Cell viability assay
In vitro cytotoxicity assays were performed by Cell Titer-Glo Luminescent Cell Viability Assay (Cat No. G7572, Promega Corporation, Madison, WI, USA). Cell lines were plated in opaque-walled 96-well plates at a density of 1 × 105/ml and incubated with various concentrations of ibrutinib for 24 hours. Then, 20 μL of the assay reagent was added to each well, and the cell lysates were incubated on an orbital shaker at room temperature for 10 minutes. Luminescent signal was measured by LMax II (Molecular Devices, Sunnyvale, CA, USA). The half maximal inhibitory concentration (IC 50) of ibrutinib was calculated using Graphpad prism 5 software (GraphPad Software Inc., San Diego, CA, USA).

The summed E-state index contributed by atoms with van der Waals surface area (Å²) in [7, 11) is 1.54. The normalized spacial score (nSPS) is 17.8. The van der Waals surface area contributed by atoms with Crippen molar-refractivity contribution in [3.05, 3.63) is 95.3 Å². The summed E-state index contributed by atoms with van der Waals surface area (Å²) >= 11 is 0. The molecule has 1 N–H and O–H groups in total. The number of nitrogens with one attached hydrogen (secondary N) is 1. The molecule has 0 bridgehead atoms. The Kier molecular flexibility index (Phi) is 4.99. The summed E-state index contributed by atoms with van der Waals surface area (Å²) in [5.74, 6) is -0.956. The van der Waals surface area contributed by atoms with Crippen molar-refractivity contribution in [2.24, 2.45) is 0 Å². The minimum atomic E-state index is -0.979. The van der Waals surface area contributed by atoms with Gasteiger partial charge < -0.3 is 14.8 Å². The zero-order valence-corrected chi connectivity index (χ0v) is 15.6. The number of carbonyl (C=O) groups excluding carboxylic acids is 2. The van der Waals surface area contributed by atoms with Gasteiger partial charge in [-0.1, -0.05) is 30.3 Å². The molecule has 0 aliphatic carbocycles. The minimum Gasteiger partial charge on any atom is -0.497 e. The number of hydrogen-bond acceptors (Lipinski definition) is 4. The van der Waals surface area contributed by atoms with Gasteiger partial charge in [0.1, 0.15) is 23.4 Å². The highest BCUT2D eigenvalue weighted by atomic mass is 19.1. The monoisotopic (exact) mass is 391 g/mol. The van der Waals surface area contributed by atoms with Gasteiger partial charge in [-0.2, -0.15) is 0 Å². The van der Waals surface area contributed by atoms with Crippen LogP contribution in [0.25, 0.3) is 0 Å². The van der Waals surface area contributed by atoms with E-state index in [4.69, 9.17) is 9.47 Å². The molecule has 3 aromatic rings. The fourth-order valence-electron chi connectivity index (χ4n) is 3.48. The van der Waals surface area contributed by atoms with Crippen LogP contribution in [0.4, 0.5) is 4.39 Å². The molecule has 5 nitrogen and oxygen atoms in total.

Cell lines treated or non-treated with ibrutinib were harvested and lysed using RIPA buffer (Cat No. 9806, Cell Signaling Technology, Danvers, MA, USA) supplemented with protease inhibitor cocktail tablets (Cat No. 04693124001, Roche, Mannheim, Baden-Wuerttemberg, Germany) to get the protein in total cell extracts. Then equivalent amounts of protein were separated by sodium dodecyl sulfate polyacrylamide gel electrophoresis (SDS-PAGE) on which separating gel contained 4-15% acrylamide (Cat No. 456–1083, Bio-Rad, Hercules, CA, USA), transferred to polyvinylidene fluoride (PVDF) membrane (Cat No. IPVH00010, Millipore Corporation, Billerica, MA, USA) and probed with appropriate primary and secondary antibodies mentioned above to study the BCR signaling pathway and apoptosis-related protein. ECL select western blotting detection reagent (Cat No. RPN 2235, GE Healthcare, Little Chalfront, Bukinghamshire, UK) was used for detection on a Fluor Chem HD2 (Cell Biosciences, Santa Clara, CA, USA).